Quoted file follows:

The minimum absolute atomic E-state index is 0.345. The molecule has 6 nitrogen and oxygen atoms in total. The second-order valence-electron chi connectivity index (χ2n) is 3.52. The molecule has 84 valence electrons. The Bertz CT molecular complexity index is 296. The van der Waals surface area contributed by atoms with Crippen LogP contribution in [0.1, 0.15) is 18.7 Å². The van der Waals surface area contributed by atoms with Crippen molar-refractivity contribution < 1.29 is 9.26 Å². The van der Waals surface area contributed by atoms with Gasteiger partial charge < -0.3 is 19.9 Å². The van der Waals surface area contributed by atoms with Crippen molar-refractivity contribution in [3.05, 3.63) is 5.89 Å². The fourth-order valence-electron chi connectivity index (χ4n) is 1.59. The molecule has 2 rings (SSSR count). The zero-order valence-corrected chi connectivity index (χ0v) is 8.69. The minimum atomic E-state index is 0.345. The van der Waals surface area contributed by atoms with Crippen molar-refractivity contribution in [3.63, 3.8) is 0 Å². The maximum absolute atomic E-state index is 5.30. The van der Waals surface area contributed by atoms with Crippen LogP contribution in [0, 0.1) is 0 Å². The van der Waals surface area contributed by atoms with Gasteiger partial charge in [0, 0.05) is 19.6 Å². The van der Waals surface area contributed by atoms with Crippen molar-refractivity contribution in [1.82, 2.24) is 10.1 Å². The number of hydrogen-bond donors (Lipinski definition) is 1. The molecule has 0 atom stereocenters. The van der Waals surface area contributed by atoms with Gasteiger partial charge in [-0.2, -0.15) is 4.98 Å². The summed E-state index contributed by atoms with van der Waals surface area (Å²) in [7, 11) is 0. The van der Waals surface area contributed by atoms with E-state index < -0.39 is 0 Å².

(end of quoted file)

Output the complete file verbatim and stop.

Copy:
The minimum absolute atomic E-state index is 0.345. The molecule has 6 nitrogen and oxygen atoms in total. The second-order valence-electron chi connectivity index (χ2n) is 3.52. The molecule has 84 valence electrons. The Bertz CT molecular complexity index is 296. The van der Waals surface area contributed by atoms with Crippen LogP contribution in [0.1, 0.15) is 18.7 Å². The van der Waals surface area contributed by atoms with Crippen molar-refractivity contribution < 1.29 is 9.26 Å². The van der Waals surface area contributed by atoms with Gasteiger partial charge < -0.3 is 19.9 Å². The van der Waals surface area contributed by atoms with Crippen molar-refractivity contribution in [3.05, 3.63) is 5.89 Å². The fourth-order valence-electron chi connectivity index (χ4n) is 1.59. The molecule has 2 rings (SSSR count). The zero-order valence-corrected chi connectivity index (χ0v) is 8.69. The minimum atomic E-state index is 0.345. The van der Waals surface area contributed by atoms with Crippen molar-refractivity contribution in [3.63, 3.8) is 0 Å². The maximum absolute atomic E-state index is 5.30. The van der Waals surface area contributed by atoms with Crippen LogP contribution in [0, 0.1) is 0 Å². The van der Waals surface area contributed by atoms with Gasteiger partial charge in [0, 0.05) is 19.6 Å². The van der Waals surface area contributed by atoms with Crippen molar-refractivity contribution in [1.82, 2.24) is 10.1 Å². The number of hydrogen-bond donors (Lipinski definition) is 1. The molecule has 0 atom stereocenters. The van der Waals surface area contributed by atoms with Gasteiger partial charge in [-0.2, -0.15) is 4.98 Å². The summed E-state index contributed by atoms with van der Waals surface area (Å²) in [7, 11) is 0. The van der Waals surface area contributed by atoms with E-state index < -0.39 is 0 Å².